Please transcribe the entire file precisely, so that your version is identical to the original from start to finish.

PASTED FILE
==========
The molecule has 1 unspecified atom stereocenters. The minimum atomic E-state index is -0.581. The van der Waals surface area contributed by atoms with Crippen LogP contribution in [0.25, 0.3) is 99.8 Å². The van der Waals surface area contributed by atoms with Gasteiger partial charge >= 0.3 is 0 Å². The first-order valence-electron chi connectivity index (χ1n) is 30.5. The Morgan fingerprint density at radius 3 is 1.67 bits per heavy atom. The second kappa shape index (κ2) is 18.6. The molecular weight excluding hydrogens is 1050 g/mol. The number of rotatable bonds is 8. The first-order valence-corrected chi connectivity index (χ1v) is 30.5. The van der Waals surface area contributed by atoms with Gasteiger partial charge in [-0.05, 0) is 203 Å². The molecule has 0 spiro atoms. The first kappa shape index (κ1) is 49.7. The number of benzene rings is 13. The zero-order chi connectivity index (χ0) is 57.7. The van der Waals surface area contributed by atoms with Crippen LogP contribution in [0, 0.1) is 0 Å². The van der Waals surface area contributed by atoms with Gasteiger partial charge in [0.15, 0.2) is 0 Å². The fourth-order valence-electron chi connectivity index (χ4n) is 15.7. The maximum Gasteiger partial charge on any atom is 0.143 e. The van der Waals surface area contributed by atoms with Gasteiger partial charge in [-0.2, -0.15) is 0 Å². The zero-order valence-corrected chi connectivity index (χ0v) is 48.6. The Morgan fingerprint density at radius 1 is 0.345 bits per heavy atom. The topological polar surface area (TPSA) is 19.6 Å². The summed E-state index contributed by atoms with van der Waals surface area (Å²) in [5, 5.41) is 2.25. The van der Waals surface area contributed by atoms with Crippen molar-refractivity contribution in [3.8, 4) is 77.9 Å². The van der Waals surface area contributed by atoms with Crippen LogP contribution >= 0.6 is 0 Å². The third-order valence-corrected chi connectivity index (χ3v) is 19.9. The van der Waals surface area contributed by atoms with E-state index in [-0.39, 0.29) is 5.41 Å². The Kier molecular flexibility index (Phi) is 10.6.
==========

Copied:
The molecule has 1 unspecified atom stereocenters. The minimum atomic E-state index is -0.581. The van der Waals surface area contributed by atoms with Crippen LogP contribution in [0.25, 0.3) is 99.8 Å². The van der Waals surface area contributed by atoms with Gasteiger partial charge >= 0.3 is 0 Å². The first-order valence-electron chi connectivity index (χ1n) is 30.5. The Morgan fingerprint density at radius 3 is 1.67 bits per heavy atom. The second kappa shape index (κ2) is 18.6. The molecular weight excluding hydrogens is 1050 g/mol. The number of rotatable bonds is 8. The first-order valence-corrected chi connectivity index (χ1v) is 30.5. The van der Waals surface area contributed by atoms with Gasteiger partial charge in [-0.05, 0) is 203 Å². The molecule has 0 spiro atoms. The first kappa shape index (κ1) is 49.7. The number of benzene rings is 13. The zero-order chi connectivity index (χ0) is 57.7. The van der Waals surface area contributed by atoms with Crippen LogP contribution in [0, 0.1) is 0 Å². The van der Waals surface area contributed by atoms with Gasteiger partial charge in [0.15, 0.2) is 0 Å². The fourth-order valence-electron chi connectivity index (χ4n) is 15.7. The maximum Gasteiger partial charge on any atom is 0.143 e. The van der Waals surface area contributed by atoms with Gasteiger partial charge in [-0.2, -0.15) is 0 Å². The zero-order valence-corrected chi connectivity index (χ0v) is 48.6. The Morgan fingerprint density at radius 1 is 0.345 bits per heavy atom. The topological polar surface area (TPSA) is 19.6 Å². The summed E-state index contributed by atoms with van der Waals surface area (Å²) in [5, 5.41) is 2.25. The van der Waals surface area contributed by atoms with Crippen molar-refractivity contribution in [3.8, 4) is 77.9 Å². The van der Waals surface area contributed by atoms with Crippen LogP contribution >= 0.6 is 0 Å². The third-order valence-corrected chi connectivity index (χ3v) is 19.9. The van der Waals surface area contributed by atoms with E-state index in [-0.39, 0.29) is 5.41 Å². The Kier molecular flexibility index (Phi) is 10.6.